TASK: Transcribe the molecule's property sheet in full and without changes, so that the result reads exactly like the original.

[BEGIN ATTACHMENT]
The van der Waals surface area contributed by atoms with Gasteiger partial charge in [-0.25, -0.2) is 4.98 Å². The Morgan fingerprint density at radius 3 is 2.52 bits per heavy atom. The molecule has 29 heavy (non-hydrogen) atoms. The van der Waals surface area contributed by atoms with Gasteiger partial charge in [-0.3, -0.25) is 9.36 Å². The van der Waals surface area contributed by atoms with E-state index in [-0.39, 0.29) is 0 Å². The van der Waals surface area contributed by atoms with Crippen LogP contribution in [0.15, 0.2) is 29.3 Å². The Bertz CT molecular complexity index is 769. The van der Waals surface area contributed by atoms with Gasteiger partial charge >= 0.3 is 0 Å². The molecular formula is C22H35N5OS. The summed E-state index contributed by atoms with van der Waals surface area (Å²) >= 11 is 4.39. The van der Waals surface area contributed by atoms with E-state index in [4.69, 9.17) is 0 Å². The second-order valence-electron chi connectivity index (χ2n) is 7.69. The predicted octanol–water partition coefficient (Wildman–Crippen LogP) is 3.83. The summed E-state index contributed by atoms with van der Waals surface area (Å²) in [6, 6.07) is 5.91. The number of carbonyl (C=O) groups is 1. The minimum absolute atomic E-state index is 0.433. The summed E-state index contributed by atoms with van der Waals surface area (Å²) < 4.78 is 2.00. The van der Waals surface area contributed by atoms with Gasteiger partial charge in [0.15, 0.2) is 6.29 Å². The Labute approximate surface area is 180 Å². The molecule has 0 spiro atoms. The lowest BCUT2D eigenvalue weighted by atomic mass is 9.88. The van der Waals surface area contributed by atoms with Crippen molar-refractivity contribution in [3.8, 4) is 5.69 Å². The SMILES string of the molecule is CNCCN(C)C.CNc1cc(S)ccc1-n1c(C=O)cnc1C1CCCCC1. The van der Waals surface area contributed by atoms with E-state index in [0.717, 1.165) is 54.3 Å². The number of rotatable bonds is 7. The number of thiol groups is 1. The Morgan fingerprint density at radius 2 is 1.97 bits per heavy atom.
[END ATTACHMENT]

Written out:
The van der Waals surface area contributed by atoms with Gasteiger partial charge in [-0.25, -0.2) is 4.98 Å². The Morgan fingerprint density at radius 3 is 2.52 bits per heavy atom. The molecule has 29 heavy (non-hydrogen) atoms. The van der Waals surface area contributed by atoms with Gasteiger partial charge in [-0.3, -0.25) is 9.36 Å². The van der Waals surface area contributed by atoms with E-state index in [-0.39, 0.29) is 0 Å². The van der Waals surface area contributed by atoms with Crippen LogP contribution in [0.15, 0.2) is 29.3 Å². The Bertz CT molecular complexity index is 769. The van der Waals surface area contributed by atoms with Gasteiger partial charge >= 0.3 is 0 Å². The molecular formula is C22H35N5OS. The summed E-state index contributed by atoms with van der Waals surface area (Å²) >= 11 is 4.39. The van der Waals surface area contributed by atoms with E-state index in [4.69, 9.17) is 0 Å². The second-order valence-electron chi connectivity index (χ2n) is 7.69. The predicted octanol–water partition coefficient (Wildman–Crippen LogP) is 3.83. The summed E-state index contributed by atoms with van der Waals surface area (Å²) in [6, 6.07) is 5.91. The number of carbonyl (C=O) groups is 1. The minimum absolute atomic E-state index is 0.433. The summed E-state index contributed by atoms with van der Waals surface area (Å²) < 4.78 is 2.00. The van der Waals surface area contributed by atoms with Gasteiger partial charge in [0.15, 0.2) is 6.29 Å². The Labute approximate surface area is 180 Å². The molecule has 0 spiro atoms. The lowest BCUT2D eigenvalue weighted by atomic mass is 9.88. The van der Waals surface area contributed by atoms with Crippen molar-refractivity contribution in [3.8, 4) is 5.69 Å². The SMILES string of the molecule is CNCCN(C)C.CNc1cc(S)ccc1-n1c(C=O)cnc1C1CCCCC1. The van der Waals surface area contributed by atoms with E-state index in [0.717, 1.165) is 54.3 Å². The number of rotatable bonds is 7. The number of thiol groups is 1. The Morgan fingerprint density at radius 2 is 1.97 bits per heavy atom.